Stimulus a ‘bright spot’ but recovery hinges on highway bill, contractor tells Congress
The highway investments in the stimulus law have been a bright spot for the transportation construction industry that has been hit hard hit by recession-induced cutbacks in state programs and decline in private sector work, continued uncertainty about passage of a multi-year surface transportation reauthorization bill is hindering chances for a sustained economic recovery, Kevin Gannon, vice president of Appleton, Wis.-based Northeast Asphalt, Inc., told Congress at a July 27 House Transportation & Infrastructure Committee hearing on implementation of the American Recovery & Reinvestment Act (ARRA).
Gannon, a director on the American Road & Transportation Builders Association (ARTBA) board, told the committee that recovery act-funded projects his company is working on have not wholly offset the 50 percent drop in private sector work in recent years. He said, however, that ARRA projects have allowed them to hang on to the firm’s existing workforce.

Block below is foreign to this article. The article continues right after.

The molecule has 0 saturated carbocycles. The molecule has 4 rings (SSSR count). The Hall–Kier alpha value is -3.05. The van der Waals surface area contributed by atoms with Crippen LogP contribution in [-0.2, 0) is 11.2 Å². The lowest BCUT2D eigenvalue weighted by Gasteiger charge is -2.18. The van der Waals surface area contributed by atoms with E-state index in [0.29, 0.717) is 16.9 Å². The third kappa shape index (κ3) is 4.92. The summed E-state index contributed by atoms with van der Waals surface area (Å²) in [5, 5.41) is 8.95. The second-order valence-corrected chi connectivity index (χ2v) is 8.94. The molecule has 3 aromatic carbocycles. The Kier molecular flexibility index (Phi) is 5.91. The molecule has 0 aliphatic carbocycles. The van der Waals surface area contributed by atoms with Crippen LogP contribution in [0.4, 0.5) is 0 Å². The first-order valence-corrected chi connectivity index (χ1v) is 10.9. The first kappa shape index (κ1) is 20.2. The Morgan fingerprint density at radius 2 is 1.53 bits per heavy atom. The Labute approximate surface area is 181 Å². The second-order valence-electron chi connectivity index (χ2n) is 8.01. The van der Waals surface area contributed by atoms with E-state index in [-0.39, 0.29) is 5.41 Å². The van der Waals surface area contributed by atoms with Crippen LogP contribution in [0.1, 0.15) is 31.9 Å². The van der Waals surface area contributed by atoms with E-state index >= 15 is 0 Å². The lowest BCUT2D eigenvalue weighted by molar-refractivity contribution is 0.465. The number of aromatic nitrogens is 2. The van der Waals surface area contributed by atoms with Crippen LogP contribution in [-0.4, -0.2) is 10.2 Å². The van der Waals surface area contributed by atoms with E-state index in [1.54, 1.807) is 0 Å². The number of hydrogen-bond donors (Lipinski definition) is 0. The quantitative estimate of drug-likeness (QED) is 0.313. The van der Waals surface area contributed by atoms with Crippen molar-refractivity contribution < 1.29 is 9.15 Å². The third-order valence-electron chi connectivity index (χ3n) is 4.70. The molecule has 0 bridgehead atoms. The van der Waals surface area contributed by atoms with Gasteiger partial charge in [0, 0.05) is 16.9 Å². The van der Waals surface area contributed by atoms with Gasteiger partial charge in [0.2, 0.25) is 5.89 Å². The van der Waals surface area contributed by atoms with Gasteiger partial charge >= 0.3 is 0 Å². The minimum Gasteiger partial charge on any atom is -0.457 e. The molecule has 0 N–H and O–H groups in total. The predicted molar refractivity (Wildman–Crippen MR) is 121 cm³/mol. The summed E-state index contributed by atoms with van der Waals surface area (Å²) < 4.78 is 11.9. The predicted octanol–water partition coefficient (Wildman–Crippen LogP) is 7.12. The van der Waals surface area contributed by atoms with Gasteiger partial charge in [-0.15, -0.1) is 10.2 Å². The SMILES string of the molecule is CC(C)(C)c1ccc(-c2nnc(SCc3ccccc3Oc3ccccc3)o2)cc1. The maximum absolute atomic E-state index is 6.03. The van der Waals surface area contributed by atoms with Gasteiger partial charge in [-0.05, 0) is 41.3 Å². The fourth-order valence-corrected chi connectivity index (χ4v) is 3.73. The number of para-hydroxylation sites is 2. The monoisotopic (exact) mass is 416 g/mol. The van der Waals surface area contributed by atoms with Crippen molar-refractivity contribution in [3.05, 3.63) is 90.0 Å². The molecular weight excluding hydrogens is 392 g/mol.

Gannon also noted that of July 16, more than 11,000 highway and bridge projects under the recovery act had moved to the construction stage and more than 3,000 were now finished, worth a total of $23 billion.
“This is $23 billion that is generating jobs in direct construction and the supply sectors and all of it is boosting the economy,” Gannon said in his testimony.
He cautioned that while the recovery act was currently supporting transportation work and jobs in 2010, its impacts will phase down quickly when those funds are no longer available in 2011.
“Frankly, the uncertain outlook about the reauthorization of the federal highway and public transportation programs is making a challenging situation worse,” Gannon said. “It is also the uncertainty and trepidation caused by how the delay is being handled — with short-term extensions and deficit spending.”
Gannon told the committee that for 50 years the federal-aid highway and transit programs have been “a model of responsible and stable financing” benefitting system users. “That dependability, which is need to plan and execute multi-year transportation improvement projects, is now threatened by a lack of political will to enhance Highway Trust Fund revenues,” he said.
He closed his testimony saying that true economic recovery for the transportation construction industry will only be realized when Congress and the Obama Administration address the nation’s infrastructure challenges head on and pass a robustly-funded highway and transit investment bill.
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